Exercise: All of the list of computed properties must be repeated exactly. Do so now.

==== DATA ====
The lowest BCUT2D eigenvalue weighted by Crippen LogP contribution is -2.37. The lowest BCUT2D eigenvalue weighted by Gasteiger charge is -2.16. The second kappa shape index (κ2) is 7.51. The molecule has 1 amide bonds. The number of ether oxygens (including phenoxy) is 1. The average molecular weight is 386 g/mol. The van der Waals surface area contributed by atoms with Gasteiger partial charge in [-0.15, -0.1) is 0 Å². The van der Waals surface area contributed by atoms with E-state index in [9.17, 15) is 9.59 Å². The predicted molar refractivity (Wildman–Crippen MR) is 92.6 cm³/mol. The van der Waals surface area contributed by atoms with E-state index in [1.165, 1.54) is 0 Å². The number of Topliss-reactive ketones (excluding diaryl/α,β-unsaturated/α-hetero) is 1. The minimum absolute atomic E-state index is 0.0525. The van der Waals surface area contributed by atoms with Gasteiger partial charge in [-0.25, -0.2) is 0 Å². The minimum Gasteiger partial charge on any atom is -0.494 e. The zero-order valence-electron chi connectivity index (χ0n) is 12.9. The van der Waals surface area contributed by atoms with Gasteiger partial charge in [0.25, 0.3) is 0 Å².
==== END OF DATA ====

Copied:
The lowest BCUT2D eigenvalue weighted by Crippen LogP contribution is -2.37. The lowest BCUT2D eigenvalue weighted by Gasteiger charge is -2.16. The second kappa shape index (κ2) is 7.51. The molecule has 1 amide bonds. The number of ether oxygens (including phenoxy) is 1. The average molecular weight is 386 g/mol. The van der Waals surface area contributed by atoms with Gasteiger partial charge in [-0.15, -0.1) is 0 Å². The van der Waals surface area contributed by atoms with E-state index in [9.17, 15) is 9.59 Å². The predicted molar refractivity (Wildman–Crippen MR) is 92.6 cm³/mol. The van der Waals surface area contributed by atoms with E-state index in [1.165, 1.54) is 0 Å². The number of Topliss-reactive ketones (excluding diaryl/α,β-unsaturated/α-hetero) is 1. The minimum absolute atomic E-state index is 0.0525. The van der Waals surface area contributed by atoms with Gasteiger partial charge in [-0.25, -0.2) is 0 Å². The minimum Gasteiger partial charge on any atom is -0.494 e. The zero-order valence-electron chi connectivity index (χ0n) is 12.9. The van der Waals surface area contributed by atoms with Gasteiger partial charge in [0.25, 0.3) is 0 Å².